Monday, August 3, 2015


I was re-reading Abbie Hoffman’s Steal This Book to prepare myself for the escalating political weirdness that’s already kicked in as we approach the election year, when I came to the section on calling in to radio talk shows, and it came back to me: the time I hijacked a radio talk show in the name of self-promotion/guerrilla marketing/whateverthefuck . . .

It wasn’t completely for the hell of it. It was 1982. And I had my first published short story in Amazing Stories, making me high in a way I had never experienced. See? I really am a writer, not just some maladjusted collector of rejection slips!

An irresistible urge to tell the world had overtaken me. And this was before the Internet. I quickly learned that telling random strangers was next to useless – they either didn’t understand or got confused: “What? You mean somebody actually writes the stuff in magazines?

If only I could gain access to a legitimate media outlet that could convey the message . . .

Fortunately, there was program called Hour 25.

It was a different world back then. I need to explain a few things. Hour 25 was a talk show devoted to science fiction. Such things were not the usual fare on radio at that time. It was a creature of KPFK, part of the Pacifica Radio Network, which came out of the anti-war movements of the fifties. This was non-commercial, listener-sponsored radio. I discovered it way back when I started high school, while Nixon was in the White House and the war was still going on in Vietnam.

What a difference from the commercial stations! Almost as different as science fiction was from regular fiction. Free Speech Radio they called it. A doorway to alternate universes.

KPFK and Hour 25 were important in my development as a writer. KPFK gave me access to the counterculture and other weirdness; it was considered an “underground” station. Hour 25 provided incredible coverage of science fiction – an excellent education. Writers were interviewed, and when they opened up the phones, especially when someone like Harlan Ellison was on, and they had done the “sensitive language disclaimer” that allowed the use of dirty words, you were in for anarchic, freeform radio.

You younger folks should understand that sci-fi wasn't all slick franchises brought to you by respected corporations and designed for a global mass market the way it is today. This kind of literature – and media – was considered disreputable, barely a step above pornography. It was something sleazy that slithered out of the fringes of society, and the authorities weren’t sure if it should be legal.

Sigh – I kinda miss that . . .

It would been natural for a newly published writer to grab some air time and commit self-promotion with extreme prejudice.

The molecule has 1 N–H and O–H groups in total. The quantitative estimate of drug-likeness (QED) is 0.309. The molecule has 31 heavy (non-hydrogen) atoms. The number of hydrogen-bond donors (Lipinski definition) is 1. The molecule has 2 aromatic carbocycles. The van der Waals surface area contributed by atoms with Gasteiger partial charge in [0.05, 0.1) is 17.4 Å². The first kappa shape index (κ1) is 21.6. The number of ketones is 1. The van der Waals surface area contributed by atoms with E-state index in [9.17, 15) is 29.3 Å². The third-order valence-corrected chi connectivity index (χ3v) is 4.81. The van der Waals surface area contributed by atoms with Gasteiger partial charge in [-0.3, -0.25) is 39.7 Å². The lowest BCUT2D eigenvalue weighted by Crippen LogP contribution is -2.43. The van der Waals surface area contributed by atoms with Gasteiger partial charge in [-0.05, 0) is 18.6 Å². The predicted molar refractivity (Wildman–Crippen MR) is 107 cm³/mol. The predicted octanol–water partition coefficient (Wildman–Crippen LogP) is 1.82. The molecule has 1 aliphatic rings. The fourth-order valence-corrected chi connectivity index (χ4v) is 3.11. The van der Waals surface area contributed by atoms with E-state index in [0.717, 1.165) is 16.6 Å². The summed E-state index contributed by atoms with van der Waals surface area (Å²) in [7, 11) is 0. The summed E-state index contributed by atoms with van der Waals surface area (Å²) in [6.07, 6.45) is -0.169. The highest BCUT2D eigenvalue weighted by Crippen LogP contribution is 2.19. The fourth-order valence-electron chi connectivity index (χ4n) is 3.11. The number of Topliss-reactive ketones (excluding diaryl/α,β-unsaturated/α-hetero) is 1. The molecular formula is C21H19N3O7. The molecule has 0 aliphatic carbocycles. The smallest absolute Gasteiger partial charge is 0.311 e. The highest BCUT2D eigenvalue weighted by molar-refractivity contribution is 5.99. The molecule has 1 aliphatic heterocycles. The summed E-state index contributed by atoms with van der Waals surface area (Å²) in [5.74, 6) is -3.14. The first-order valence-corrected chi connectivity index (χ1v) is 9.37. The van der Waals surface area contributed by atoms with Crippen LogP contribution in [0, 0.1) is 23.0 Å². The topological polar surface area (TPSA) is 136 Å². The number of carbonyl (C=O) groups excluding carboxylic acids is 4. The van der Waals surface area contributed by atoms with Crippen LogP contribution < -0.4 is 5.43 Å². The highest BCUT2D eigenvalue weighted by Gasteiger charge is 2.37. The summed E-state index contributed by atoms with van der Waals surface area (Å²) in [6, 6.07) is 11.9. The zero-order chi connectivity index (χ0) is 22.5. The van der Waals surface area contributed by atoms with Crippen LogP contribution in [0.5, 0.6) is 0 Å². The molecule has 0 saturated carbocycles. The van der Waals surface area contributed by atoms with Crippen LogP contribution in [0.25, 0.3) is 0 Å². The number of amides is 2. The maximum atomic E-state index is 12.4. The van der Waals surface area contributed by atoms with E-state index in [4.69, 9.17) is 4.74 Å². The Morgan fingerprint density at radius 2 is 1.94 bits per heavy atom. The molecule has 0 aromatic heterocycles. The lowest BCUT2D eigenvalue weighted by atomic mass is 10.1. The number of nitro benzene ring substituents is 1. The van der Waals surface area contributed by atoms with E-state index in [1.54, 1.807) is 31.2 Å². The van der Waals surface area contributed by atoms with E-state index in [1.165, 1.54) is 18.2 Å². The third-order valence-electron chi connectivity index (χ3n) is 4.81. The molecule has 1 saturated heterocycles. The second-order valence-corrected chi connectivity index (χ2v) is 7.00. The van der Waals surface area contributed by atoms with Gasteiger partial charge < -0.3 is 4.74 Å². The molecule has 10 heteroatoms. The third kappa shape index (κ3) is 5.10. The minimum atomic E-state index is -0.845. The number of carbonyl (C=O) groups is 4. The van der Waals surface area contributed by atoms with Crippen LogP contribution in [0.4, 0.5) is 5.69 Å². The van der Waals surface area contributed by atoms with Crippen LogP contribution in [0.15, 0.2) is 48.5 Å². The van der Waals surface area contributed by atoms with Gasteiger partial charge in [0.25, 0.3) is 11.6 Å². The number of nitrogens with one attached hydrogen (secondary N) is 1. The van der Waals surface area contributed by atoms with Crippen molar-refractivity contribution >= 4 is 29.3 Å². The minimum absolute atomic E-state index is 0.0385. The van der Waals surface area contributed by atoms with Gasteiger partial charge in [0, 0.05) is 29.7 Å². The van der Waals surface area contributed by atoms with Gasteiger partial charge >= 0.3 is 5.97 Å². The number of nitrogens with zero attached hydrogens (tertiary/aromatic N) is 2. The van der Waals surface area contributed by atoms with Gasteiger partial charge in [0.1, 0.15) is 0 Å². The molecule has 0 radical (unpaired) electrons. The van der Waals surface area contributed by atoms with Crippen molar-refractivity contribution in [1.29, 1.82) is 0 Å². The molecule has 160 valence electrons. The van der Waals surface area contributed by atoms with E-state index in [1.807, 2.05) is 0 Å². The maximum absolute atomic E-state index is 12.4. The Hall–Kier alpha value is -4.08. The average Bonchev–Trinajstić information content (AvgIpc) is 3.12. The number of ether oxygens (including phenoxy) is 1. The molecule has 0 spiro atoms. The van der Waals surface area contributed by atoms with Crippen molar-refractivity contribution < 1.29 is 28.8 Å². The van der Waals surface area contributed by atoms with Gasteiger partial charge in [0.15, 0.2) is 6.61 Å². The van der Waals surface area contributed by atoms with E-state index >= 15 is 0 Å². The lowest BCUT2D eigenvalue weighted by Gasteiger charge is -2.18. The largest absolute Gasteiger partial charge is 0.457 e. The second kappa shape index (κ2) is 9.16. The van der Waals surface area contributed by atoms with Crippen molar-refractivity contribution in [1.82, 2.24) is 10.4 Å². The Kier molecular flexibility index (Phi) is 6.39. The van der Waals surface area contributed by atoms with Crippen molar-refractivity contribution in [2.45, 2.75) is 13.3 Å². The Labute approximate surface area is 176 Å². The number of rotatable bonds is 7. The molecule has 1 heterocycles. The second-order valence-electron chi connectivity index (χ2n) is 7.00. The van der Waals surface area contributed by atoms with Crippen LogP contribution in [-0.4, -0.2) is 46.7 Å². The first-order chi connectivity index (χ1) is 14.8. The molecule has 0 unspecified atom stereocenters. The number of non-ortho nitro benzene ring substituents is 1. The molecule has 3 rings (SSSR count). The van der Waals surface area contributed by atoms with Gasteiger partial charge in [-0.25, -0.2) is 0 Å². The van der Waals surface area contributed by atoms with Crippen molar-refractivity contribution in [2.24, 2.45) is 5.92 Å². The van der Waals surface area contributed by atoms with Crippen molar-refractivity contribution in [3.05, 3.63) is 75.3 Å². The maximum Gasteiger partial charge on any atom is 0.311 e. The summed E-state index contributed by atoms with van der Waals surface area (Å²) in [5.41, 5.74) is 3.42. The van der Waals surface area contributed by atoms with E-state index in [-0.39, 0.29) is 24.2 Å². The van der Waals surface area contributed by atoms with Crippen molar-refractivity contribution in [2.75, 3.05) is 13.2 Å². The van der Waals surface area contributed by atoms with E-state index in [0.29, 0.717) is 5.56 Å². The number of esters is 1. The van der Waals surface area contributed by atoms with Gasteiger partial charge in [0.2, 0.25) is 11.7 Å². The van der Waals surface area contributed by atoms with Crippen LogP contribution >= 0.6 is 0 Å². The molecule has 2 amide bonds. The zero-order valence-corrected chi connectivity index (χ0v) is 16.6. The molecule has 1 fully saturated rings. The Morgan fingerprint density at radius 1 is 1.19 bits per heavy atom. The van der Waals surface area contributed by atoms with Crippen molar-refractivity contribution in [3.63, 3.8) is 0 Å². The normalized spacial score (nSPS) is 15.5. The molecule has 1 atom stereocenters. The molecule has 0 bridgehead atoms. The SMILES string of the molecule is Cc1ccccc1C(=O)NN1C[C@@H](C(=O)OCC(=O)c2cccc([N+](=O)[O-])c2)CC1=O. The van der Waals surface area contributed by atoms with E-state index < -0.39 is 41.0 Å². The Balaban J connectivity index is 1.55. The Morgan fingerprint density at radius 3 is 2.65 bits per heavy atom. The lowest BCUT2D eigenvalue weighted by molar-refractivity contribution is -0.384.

But I didn’t. At least, not at first.

This was back in my youth. I wasn’t the jaded, confident sophisticate that I am now. I was a shy, quiet young intellectual – I believe they call them “nerds” these days – who had spent most of the last decade neglecting his social skills while honing his writing and drawing skills. And back in those days, the electronic media was intimidating.

I thought about it, put it off. Soon that issue of Amazing was off the stands, and I for the first time experienced the let-down that comes from seeing your story vanish from the market.

Some people thought that story, “The Rape of Things to Come” was great. It was a reaction to the predominate all-white nature of science fiction and the space activisim movements of the time. I was groping for what we now call Afrofuturism. It was a distortion of the world as I saw it as a young Chicano living on the edge of civilization. It could still be considered offensive, especially if you don't have a warped sense of humor.

Some people got it. There were some positive responses. Someone even recommended it for the Nebula.

Then there was a letter in Amazing that thought it was utter garbage and I that should be writing for Hustler instead.

I was expecting somebody to trash me, but it did hurt. And I was desperate to talk to someone about it.

That week Norman Spinrad was going to be on Hour 25.

Inspiration hit me. I could call in and ask Norman Spinrad's advice. It wouldn't help with the sales of that issue of Amazing, but I could let the Group Mind (the show's audience) know that I existed as a writer.

I braced myself, and nervously called when they opened the phones. I probably talked too fast, but I did mention my story, Amazing Stories under Elinor Mavor's editorship, and I asked what I should do in my situation.

Norman reminded me that Hustler paid better than Amazing.

Mike Hodel, advised me not to respond to such criticism, and said, “You never know what's waiting out there,” before going on to the next caller.

It may not have improved my career that night, but I put myself on the road to becoming a guy who gives interviews with alarming regularity. Some will be online soon. I'll let you know when.

I still tend to talk too fast, but I'm getting better.

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